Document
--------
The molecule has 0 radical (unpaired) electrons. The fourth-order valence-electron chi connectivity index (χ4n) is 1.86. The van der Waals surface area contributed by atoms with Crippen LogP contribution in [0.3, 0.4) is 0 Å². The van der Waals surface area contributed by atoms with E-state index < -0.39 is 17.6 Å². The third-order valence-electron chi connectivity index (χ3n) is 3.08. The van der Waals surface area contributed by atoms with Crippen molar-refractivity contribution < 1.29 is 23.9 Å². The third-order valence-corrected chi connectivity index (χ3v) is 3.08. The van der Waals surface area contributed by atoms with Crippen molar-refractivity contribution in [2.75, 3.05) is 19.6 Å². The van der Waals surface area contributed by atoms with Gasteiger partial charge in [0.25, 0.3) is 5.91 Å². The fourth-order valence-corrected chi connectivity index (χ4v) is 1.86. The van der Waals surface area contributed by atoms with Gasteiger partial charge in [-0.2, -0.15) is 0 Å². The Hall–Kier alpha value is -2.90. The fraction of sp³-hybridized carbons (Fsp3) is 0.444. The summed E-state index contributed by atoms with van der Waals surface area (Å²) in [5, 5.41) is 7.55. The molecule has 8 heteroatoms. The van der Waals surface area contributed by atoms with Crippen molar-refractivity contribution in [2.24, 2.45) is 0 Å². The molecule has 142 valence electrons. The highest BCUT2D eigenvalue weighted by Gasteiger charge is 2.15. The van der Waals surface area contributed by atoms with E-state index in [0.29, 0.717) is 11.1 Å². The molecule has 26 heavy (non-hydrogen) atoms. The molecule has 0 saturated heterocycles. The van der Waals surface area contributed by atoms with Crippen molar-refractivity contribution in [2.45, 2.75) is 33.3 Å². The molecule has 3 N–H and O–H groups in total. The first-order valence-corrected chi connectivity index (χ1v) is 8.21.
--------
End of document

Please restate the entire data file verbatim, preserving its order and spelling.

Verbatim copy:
The molecule has 0 radical (unpaired) electrons. The fourth-order valence-electron chi connectivity index (χ4n) is 1.86. The van der Waals surface area contributed by atoms with Crippen LogP contribution in [0.3, 0.4) is 0 Å². The van der Waals surface area contributed by atoms with E-state index < -0.39 is 17.6 Å². The third-order valence-electron chi connectivity index (χ3n) is 3.08. The van der Waals surface area contributed by atoms with Crippen molar-refractivity contribution < 1.29 is 23.9 Å². The third-order valence-corrected chi connectivity index (χ3v) is 3.08. The van der Waals surface area contributed by atoms with Crippen molar-refractivity contribution in [2.75, 3.05) is 19.6 Å². The van der Waals surface area contributed by atoms with Gasteiger partial charge in [0.25, 0.3) is 5.91 Å². The fourth-order valence-corrected chi connectivity index (χ4v) is 1.86. The van der Waals surface area contributed by atoms with Gasteiger partial charge in [-0.2, -0.15) is 0 Å². The Hall–Kier alpha value is -2.90. The fraction of sp³-hybridized carbons (Fsp3) is 0.444. The summed E-state index contributed by atoms with van der Waals surface area (Å²) in [5, 5.41) is 7.55. The molecule has 8 heteroatoms. The van der Waals surface area contributed by atoms with Crippen molar-refractivity contribution in [2.24, 2.45) is 0 Å². The molecule has 142 valence electrons. The highest BCUT2D eigenvalue weighted by Gasteiger charge is 2.15. The van der Waals surface area contributed by atoms with E-state index in [0.29, 0.717) is 11.1 Å². The molecule has 26 heavy (non-hydrogen) atoms. The molecule has 0 saturated heterocycles. The van der Waals surface area contributed by atoms with Crippen molar-refractivity contribution in [2.45, 2.75) is 33.3 Å². The molecule has 3 N–H and O–H groups in total. The first-order valence-corrected chi connectivity index (χ1v) is 8.21.